As that battle plays out in the media and in Parliament, growing numbers of girls and young women like Bangura are taking the matter into their own hands. It is an act of defiance almost unimaginable a generation ago: They are refusing to participate in initiation, telling their mothers and grandmothers they will not join bondo.

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More than 90% of women over 30 in Sierra Leone have undergone genital cutting, compared with just 61% of those ages 15-19, according to the most recent household survey on the subject, conducted by UNICEF in 2019. The practice is normally carried out at the onset of puberty, although there are areas of the country where it is done on girls who are much younger.

Refusing bondo comes at great social cost. Women who have not joined are, by custom if not by law, not permitted to marry; to represent their communities in religious or cultural events; to participate in celebrations or funerals; or to serve as chief or in Parliament.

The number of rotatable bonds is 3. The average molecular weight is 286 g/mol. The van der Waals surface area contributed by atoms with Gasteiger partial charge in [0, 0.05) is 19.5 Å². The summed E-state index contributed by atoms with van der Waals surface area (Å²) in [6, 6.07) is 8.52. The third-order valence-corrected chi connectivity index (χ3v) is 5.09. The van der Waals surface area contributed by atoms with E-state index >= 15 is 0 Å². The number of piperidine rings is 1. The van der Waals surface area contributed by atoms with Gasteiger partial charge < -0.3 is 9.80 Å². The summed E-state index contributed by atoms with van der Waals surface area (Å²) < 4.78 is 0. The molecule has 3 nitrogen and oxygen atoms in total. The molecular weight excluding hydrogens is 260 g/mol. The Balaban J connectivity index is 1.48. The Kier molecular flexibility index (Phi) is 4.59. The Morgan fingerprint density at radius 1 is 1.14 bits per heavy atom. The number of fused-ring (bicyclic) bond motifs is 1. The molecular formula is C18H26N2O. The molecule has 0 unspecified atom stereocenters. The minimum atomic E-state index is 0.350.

In most cases, the initiation involves excision of the clitoris and labia minora with a razor by a senior society member called a sowei, who has no medical training but is believed to be spiritually powerful. The ceremony is carried out in women-only encampments, which were once rural but are now sometimes in towns, known as the bondo bush.

Laws against cutting have had uneven enforcement and mixed results. Some countries, such as Egypt and Ethiopia, have seen rates fall drastically. But in others, such as Senegal and Somalia, the decline has been negligible. Globally, the number of girls at risk of being cut continues to grow, because countries without laws or enforcement against cutting have large and rapidly growing youth populations.